A new report shows that more than 40% of colleges and universities are expecting to see significant decreases in fundraising in the months and years ahead due to the COVID-19 pandemic.
The report, “What 110 advancement leaders think lies ahead for university fundraising during COVID-19,” authored by Jeff Martin, senior director with EAB’s Advancement Forum, surveyed chief advancement officers and associate and assistant vice presidents about their philanthropic projections for fiscal year 2020 (ending on June 30 for most institutions) and fiscal year 2021. The surveyed university fundraising professionals came from a range of institution types — small, large, public, private, undergraduate and graduate — although there is no data specific to minority-serving institutions
Since the beginning of the pandemic, Martin has been fielding questions from colleges and universities about how to engage alumni in a remote environment and what to do with frontline fundraisers whose jobs entail being out on the road and meeting with donors.
“The colleges and universities that my colleagues and I serve needed to figure out where they might be headed,” said Martin. “They’re coming off of about 10 years of pretty consistent fundraising growth.”
EAB, previously known as the Education Advisory Board, is an education research, technology and managed services company that works with more than 1,700 schools, colleges and universities. The survey revealed that the general consensus is that higher education fundraising will experience a dramatic drop and universities are looking for ways to shift strategies and resources.
“The bread and butter of a lot of advancement divisions’ strategy, namely in-person visits and in-person events, have been rendered impossible” due to the pandemic, said Martin.
For instance, traveling to meet with potential donors is part of the job of Dr. Shawnta Friday-Stroud, vice president of university advancement and executive director of the FAMU Foundation at Florida A&M University, a historically Black institution. Close to a dozen planned trips for Friday-Stroud and her team were canceled due to COVID-19.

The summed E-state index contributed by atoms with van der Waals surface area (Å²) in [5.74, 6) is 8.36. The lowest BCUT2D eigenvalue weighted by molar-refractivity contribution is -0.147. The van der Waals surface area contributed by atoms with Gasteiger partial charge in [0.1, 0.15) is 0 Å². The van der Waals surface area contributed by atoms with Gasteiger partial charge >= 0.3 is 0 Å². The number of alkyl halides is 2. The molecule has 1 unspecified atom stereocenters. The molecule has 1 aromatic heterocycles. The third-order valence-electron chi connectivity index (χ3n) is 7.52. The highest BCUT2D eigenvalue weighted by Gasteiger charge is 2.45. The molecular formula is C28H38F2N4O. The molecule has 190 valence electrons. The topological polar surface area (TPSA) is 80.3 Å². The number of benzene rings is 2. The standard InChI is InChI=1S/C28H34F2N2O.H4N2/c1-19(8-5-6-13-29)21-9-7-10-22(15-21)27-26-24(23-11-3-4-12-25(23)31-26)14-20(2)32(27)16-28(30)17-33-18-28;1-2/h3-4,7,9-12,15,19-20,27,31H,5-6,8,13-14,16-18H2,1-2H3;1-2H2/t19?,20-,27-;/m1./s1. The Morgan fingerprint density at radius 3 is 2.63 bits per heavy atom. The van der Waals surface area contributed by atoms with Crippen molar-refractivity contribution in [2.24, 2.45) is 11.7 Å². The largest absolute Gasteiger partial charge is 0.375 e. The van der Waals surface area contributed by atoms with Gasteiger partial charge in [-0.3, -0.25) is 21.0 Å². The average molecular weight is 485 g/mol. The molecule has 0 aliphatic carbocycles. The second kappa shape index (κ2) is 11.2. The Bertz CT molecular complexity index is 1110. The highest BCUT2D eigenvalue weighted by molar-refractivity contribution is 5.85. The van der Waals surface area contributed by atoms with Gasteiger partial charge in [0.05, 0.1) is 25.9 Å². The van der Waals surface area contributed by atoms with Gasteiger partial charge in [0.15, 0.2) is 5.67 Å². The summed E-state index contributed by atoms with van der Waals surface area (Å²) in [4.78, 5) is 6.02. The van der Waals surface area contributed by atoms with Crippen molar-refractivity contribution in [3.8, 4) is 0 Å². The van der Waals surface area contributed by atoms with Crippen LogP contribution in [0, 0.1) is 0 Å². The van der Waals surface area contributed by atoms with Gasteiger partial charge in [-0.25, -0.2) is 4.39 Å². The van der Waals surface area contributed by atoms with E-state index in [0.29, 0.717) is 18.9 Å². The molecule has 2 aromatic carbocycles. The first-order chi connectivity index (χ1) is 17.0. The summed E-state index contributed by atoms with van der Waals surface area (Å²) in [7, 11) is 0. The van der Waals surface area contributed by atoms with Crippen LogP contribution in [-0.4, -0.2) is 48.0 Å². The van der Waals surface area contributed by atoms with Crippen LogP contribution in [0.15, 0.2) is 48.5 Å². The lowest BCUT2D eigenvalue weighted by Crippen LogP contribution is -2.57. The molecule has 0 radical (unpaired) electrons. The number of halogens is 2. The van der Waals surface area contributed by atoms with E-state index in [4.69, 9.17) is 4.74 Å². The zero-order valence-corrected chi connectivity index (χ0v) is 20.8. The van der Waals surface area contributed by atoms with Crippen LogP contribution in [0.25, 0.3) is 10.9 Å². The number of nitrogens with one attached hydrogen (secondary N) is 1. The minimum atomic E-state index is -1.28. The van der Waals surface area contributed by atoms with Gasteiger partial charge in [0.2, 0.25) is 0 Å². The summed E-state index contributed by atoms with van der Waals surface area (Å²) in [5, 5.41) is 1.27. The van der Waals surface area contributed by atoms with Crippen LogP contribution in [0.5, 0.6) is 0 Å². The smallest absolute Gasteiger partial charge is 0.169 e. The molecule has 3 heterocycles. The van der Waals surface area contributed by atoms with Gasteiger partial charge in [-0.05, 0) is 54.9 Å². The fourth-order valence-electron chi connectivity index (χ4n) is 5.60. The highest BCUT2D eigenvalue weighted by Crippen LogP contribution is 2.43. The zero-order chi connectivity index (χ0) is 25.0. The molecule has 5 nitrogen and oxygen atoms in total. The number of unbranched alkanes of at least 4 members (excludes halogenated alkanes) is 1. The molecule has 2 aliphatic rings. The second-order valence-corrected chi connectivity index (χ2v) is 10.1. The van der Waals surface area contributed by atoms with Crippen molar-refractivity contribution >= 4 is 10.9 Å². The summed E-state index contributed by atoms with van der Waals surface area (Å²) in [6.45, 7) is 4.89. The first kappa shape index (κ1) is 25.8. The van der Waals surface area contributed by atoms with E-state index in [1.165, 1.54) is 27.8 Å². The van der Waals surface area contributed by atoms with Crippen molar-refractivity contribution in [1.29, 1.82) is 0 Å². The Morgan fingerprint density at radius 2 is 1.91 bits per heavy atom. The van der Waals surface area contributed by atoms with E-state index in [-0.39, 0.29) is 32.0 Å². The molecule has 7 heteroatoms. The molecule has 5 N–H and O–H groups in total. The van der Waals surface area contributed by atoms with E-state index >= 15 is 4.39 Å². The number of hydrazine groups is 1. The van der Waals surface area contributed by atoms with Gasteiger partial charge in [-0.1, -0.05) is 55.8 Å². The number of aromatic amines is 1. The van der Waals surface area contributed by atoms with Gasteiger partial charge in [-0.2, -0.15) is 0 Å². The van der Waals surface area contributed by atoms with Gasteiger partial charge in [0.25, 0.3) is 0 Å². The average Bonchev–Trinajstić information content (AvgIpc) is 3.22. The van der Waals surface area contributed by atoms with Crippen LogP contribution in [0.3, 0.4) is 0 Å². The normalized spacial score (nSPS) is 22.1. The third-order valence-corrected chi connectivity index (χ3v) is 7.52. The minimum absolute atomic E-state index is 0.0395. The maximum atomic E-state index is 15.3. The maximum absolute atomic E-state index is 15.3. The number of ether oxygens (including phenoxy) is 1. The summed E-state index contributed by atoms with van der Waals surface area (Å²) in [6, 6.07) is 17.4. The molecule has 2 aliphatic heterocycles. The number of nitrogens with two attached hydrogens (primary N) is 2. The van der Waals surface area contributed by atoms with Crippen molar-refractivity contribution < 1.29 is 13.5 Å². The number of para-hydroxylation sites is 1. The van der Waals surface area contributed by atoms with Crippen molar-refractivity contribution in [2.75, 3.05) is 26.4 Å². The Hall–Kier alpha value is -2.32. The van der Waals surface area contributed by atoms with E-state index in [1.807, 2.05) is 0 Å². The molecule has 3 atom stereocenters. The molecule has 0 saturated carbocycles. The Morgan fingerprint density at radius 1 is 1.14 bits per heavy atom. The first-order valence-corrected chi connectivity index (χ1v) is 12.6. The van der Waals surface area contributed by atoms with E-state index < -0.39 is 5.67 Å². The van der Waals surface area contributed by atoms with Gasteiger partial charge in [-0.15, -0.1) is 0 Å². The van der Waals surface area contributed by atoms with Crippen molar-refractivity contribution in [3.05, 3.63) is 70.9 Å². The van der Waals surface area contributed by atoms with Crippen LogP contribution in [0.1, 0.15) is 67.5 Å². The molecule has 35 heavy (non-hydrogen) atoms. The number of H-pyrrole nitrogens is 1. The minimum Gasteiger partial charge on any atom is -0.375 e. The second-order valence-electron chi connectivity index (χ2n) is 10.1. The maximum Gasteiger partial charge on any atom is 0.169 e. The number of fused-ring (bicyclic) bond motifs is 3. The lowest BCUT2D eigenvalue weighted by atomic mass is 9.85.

A recurring theme in EAB’s report is uncertainty, particularly regarding the scenario in fiscal year 2021. Of those surveyed, 33% of respondents said they were unsure of how much of a decline there would be in the total value of new donor commitments in 2021; 43% said they were unsure of how much total donor counts will decline; and 43% said they were unsure of the drop in alumni participation rates.
Martin’s report notes four consequences:
- Philanthropic revenues have already shown a decline and that will likely accelerate in fiscal 2021.
- Small and mid-sized gifts will likely fall in the short-term, but the largest drops may come at the top of the pyramid (the large donors).
- Visits to potential donors may be possible by next year, but the number of such donors will remain lower.
- New campaigns will continue, but campaigns already in process will likely see delays in hitting major milestones.
“Chief advancement officers and advancement leaders across the world have worked hard to get their frontline officers back up to speed meeting with donors virtually, reaching out to more donors than they ever have before because now they don’t have to get in a car or on a train or a plane to go see them,” said Martin.
“The fixed time costs of travel have disappeared, so they can cultivate so many more donors,” he added. “At the same time, they’re engaging their alumni relations teams, much of whose work historically has focused on in-person events, on piloting new digital-first programs to engage alumni.”
While the inability to travel to cultivate high net worth donors has had an impact, Friday-Stroud said those donors aren’t the largest source of giving for FAMU.
“When COVID-19 first hit, we had our inaugural day of planned giving, 1887 Strikes (the university was founded in 1887), and we had hoped to raise around $100,000,” said Friday-Stroud. “We were ecstatic when we surpassed that goal and raised over $213,000.”
To achieve that, FAMU pivoted from the general strategy of fundraising for scholarships to raising money for FAMU Cares, the fund the university activates when there are natural disasters, which in Florida have historically been hurricanes. With the funds, the institution was able to provide emergency funds for students, including for the purchase of laptop computers, and in some cases, for students to travel home when the dorms were emptied.
While stock market volatility does impact the big money donors, Friday-Stroud said FAMU’s fundraising pyramid is inverted with the largest amount of donations coming from a lot of people giving smaller gifts.
“In our cash giving, we are up about $1.2 million over where we were this time last year,” said Friday-Stroud. “Where we have not been able to make ground on is in the planned gifts and the pledges.”
Martin said many institutions are pursuing innovative digital programming for alumni. Some schools are saying this has improved alumni engagement.
“We’re encouraging our partners to have their frontline teams continue reaching out to and cultivating their best donors while at the same time increasing the volume of … reaching out to as many new and unknown prospects as possible,” Martin said.
Friday-Stroud said she’s using Zoom more frequently but is careful in approaching potential donors. Her staff checks in with people on a more casual basis and some of that has led to donations. FAMU is not large enough to have a development officer for each college in the university.
“So, we have been meeting as a team with the colleges and schools to try and create a team approach … to get them to reconnect with their alumni,” Friday-Stroud said. “We’re trying to help them grow that piece. … Right now, it’s training, planning, stewarding our current donors and trying to make our new donors into repeat donors.”